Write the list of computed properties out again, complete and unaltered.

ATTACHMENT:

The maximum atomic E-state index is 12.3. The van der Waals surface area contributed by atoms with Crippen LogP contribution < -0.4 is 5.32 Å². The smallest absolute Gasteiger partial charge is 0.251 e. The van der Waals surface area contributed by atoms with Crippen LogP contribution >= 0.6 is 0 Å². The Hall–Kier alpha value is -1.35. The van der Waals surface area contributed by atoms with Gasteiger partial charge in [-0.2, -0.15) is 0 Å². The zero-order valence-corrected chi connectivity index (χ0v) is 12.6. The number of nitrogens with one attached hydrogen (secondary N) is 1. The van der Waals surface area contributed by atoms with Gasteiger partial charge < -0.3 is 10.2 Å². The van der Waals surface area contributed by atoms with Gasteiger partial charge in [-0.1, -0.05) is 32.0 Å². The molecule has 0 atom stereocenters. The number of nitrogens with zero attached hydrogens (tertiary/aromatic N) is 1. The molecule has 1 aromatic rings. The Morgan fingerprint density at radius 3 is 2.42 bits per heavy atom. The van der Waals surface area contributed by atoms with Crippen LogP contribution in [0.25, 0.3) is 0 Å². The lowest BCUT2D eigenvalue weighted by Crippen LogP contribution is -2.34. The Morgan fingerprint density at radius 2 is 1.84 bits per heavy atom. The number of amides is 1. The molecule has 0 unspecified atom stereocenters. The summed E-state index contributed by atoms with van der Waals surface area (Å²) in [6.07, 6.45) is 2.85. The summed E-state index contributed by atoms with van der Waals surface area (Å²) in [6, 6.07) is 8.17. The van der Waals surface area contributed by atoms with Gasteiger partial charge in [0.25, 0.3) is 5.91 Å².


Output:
The maximum atomic E-state index is 12.3. The van der Waals surface area contributed by atoms with Crippen LogP contribution < -0.4 is 5.32 Å². The smallest absolute Gasteiger partial charge is 0.251 e. The van der Waals surface area contributed by atoms with Crippen LogP contribution >= 0.6 is 0 Å². The Hall–Kier alpha value is -1.35. The van der Waals surface area contributed by atoms with Gasteiger partial charge in [-0.2, -0.15) is 0 Å². The zero-order valence-corrected chi connectivity index (χ0v) is 12.6. The number of nitrogens with one attached hydrogen (secondary N) is 1. The van der Waals surface area contributed by atoms with Gasteiger partial charge < -0.3 is 10.2 Å². The van der Waals surface area contributed by atoms with Gasteiger partial charge in [-0.1, -0.05) is 32.0 Å². The molecule has 0 atom stereocenters. The number of nitrogens with zero attached hydrogens (tertiary/aromatic N) is 1. The molecule has 1 aromatic rings. The Morgan fingerprint density at radius 3 is 2.42 bits per heavy atom. The van der Waals surface area contributed by atoms with Crippen LogP contribution in [0.25, 0.3) is 0 Å². The lowest BCUT2D eigenvalue weighted by Crippen LogP contribution is -2.34. The Morgan fingerprint density at radius 2 is 1.84 bits per heavy atom. The number of amides is 1. The molecule has 0 unspecified atom stereocenters. The summed E-state index contributed by atoms with van der Waals surface area (Å²) in [6.07, 6.45) is 2.85. The summed E-state index contributed by atoms with van der Waals surface area (Å²) in [6, 6.07) is 8.17. The van der Waals surface area contributed by atoms with Gasteiger partial charge in [0.25, 0.3) is 5.91 Å².